Tom is feeling restless and bored in Green Hills—his job consists primarily of monitoring a deserted road to try and catch speeding drivers—so he’s applied for and gotten a job at the San Francisco Police Department. An exciting day for him as a Green Hills Police Officer is when he sees a turtle on the road. One of Tom’s co-workers is a dim-witted cop named Wade (played by Adam Pally), whose only purpose in this movie is to both annoy Tom and alleviate some of Tom’s boredom.

One day, as Tom is watching the speed monitor in his police car, he notices a blue blur go by in a lightning flash, and the speed monitor has lit up to show that something passed by that was traveling at hundreds of miles per hour. However, Tom can’t see anything that he could investigate, so he assumes it was a malfunction of the speed monitor.

Sonic has the personality and energy of a mischievous teenager, so it isn’t long before the inevitable happens: Sonic makes his presence known. One night, while speeding, he causes an electrical light storm that results in a massive power outage in several states. The power is eventually restored, but the U.S. government gets involved to investigate what caused the blackout.

Meanwhile, Sonic realizes the disaster he has caused and fears that the authorities will catch him, so he leaves his home cave and is hiding in a shed in Tom’s backyard. Sonic has taken the bag of rings and opened the portal to try and hide out on the mushroom planet, when Tom sees Sonic and shoots him with a tranquilizer gun. In a panic, Sonic drops the bag of rings in the portal, but one ring is left behind.

Tom is also frightened by this strange creature, so he takes Sonic into his house, the tranquilizer wears off, and he’s shocked to see that it’s a talking hedgehog. Sonic tells Tom that he caused the power outage and begs Tom not turn him over to the authorities. Tom’s wife Maddie isn’t at home because she’s gone ahead to San Francisco to look for their new home and is temporarily staying with her sister Rachel (played by Natasha Rothwell), who’s a single mother to an elementary-school-aged daughter.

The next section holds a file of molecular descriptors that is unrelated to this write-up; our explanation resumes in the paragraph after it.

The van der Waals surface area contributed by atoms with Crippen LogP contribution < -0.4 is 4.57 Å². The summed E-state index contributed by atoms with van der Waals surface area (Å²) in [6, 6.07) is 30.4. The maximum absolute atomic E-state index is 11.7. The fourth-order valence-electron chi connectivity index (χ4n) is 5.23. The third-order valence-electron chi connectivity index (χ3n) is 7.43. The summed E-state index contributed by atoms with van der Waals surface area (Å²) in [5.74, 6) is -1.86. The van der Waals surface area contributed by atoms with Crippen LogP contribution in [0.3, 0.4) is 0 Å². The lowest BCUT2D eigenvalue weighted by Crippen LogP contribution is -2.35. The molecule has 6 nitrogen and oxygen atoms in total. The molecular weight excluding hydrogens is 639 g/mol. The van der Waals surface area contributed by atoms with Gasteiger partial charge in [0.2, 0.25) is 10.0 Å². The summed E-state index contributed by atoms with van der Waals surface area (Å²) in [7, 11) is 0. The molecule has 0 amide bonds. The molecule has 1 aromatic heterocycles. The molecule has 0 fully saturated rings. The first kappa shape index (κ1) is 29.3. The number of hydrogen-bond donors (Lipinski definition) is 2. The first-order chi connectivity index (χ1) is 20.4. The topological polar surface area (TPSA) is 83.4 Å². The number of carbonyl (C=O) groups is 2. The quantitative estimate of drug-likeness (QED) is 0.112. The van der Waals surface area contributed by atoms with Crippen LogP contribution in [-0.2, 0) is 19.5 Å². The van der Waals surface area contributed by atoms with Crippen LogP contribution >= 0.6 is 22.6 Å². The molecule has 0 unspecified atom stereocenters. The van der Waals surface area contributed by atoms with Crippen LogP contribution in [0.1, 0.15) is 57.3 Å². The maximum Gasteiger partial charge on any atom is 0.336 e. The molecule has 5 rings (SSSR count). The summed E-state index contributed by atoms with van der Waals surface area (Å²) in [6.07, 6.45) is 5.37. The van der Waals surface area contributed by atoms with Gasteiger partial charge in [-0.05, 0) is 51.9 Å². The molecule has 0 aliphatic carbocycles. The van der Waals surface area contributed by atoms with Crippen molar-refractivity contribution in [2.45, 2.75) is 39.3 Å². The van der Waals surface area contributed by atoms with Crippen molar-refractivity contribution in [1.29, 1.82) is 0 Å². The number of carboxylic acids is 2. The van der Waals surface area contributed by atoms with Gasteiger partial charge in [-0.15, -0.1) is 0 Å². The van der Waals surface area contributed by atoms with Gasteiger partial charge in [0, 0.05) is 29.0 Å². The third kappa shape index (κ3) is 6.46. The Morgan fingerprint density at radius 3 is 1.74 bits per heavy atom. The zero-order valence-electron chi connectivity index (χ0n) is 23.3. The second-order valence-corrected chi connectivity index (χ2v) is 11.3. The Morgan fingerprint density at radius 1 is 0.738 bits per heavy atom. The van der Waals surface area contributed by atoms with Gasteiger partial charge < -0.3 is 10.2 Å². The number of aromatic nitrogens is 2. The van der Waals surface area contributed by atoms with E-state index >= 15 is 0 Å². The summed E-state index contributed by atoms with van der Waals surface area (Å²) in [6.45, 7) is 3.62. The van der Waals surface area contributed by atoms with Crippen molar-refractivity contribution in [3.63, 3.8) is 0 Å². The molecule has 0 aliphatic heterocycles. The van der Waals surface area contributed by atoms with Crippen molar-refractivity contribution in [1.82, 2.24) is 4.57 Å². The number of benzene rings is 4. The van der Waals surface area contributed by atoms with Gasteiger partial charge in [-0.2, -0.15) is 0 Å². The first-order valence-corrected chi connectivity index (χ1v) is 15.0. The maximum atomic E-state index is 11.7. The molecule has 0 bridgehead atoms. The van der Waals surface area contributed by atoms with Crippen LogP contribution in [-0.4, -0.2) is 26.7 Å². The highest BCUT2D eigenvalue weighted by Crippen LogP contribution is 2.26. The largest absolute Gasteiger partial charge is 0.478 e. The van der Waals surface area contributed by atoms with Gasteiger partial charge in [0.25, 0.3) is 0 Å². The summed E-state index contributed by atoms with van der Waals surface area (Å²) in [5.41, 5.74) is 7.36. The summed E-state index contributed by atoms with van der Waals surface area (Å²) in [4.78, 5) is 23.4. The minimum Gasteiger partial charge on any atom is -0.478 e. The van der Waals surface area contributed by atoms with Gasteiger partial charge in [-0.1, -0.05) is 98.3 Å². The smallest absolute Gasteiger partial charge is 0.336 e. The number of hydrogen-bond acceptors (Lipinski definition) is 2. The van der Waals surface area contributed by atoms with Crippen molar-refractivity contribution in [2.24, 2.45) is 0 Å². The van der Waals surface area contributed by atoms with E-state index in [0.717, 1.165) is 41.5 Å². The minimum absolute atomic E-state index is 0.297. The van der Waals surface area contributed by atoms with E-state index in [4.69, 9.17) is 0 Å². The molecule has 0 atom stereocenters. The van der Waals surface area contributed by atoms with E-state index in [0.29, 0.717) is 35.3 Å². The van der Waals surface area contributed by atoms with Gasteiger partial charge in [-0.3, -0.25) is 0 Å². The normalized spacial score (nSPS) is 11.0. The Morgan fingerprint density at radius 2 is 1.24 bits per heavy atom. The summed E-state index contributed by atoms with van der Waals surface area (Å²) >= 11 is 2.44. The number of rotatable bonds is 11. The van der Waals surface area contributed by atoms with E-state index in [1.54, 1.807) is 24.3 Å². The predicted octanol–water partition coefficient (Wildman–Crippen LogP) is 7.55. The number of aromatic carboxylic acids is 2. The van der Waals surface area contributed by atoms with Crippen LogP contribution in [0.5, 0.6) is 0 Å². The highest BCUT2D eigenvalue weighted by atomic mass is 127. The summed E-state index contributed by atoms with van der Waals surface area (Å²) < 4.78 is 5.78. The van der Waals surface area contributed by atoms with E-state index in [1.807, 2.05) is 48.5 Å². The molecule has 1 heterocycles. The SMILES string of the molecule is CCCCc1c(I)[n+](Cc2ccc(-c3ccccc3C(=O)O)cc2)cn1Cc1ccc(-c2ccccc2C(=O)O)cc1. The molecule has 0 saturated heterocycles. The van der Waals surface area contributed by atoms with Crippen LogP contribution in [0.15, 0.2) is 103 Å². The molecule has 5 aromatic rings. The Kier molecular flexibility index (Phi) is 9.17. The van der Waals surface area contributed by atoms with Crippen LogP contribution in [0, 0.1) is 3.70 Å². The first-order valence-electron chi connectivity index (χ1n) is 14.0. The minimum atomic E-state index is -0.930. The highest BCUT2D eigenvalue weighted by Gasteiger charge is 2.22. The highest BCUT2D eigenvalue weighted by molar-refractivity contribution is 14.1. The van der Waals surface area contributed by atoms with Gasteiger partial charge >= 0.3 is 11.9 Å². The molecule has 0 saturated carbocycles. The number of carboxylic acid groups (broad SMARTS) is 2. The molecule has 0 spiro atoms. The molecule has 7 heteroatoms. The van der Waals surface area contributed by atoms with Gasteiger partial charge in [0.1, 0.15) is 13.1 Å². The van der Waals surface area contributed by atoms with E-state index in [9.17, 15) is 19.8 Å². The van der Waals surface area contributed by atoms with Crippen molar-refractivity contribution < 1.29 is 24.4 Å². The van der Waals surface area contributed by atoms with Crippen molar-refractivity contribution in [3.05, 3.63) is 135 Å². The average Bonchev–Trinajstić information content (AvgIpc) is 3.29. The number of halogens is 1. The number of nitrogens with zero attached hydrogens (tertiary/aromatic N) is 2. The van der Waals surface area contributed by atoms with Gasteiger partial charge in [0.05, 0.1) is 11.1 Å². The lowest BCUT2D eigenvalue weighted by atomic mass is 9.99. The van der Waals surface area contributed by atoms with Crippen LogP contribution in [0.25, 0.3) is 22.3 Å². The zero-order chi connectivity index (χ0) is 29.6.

Meanwhile, the U.S. government has reluctantly enlisted the help of a genius scientist named Dr. Robotnik (played by Jim Carrey), who’s apparently the only person they know who they think can solve the mystery of the power outage. Dr. Robotnik has a history of being a mentally unstable egomaniac, so some of the government officials don’t like the idea that Robotnik has been brought on board to help them.

But they’re overruled, and Robotnik proceeds to take over the investigation, with a loyal and long-suffering henchman named Agent Stone (played by Lee Majdoub) as Robotnik’s right-hand man. Robotnik clashes with U.S. Army Major Bennington (played by Neal McDonough), who also wants to be the hero who gets credit for this mission. But, of course, Robotnik isn’t really a hero, since he has an ulterior motive to find the source of the problem, use it to gain more power, and then take over the world.

Through some of his high-tech inventions, Robotnik is able to track the energy source of the power outage to Tom’s home, where Robotnik immediately goes to investigate further. Tom reluctantly lets Robotnik into his home while Sonic tries to hide. Of course, Robotnik sees Sonic, and then tries and fails to capture him. Tom and Sonic escape, and they become fugitives of the law, with not only Robotnik after them but also various branches of the U.S. military. Robotnik also uses an army of flying drones to help track down the fugitives.

The rest of the movie is basically one long chase, as Tom and Sonic take a road trip to San Francisco, where Sonic figures that he can use the Transamerica Pyramid as a signal to open the portal again and retrieve his bag of magical rings. Even with this cartoonish and silly plot, the visual effects in “Sonic the Hedgehog” don’t make up for it, because the visuals aren’t very impressive, by today’s movie standards. This is the type of movie that would look dazzling back in the 1990s, but not now. And it’s not the kind of movie that someone needs to see in a movie theater.

As the chief villain, Carrey is clearly having a lot of fun in his campy Dr. Robotnik role, but the rest of the human characters are so basic and by-the-numbers that there really isn’t much to the movie except to see the inevitable showdown between Dr. Robotnik and the duo of Sonic and Tom. Children younger than the age of 10 will probably enjoy “Sonic the Hedgehog” the most, but everyone else will have to sit through the same recycled tropes that have been seen many times before in TV cartoons over the years.

Paramount Pictures released “Sonic the Hedgehog” in U.S. cinemas on February 14, 2020.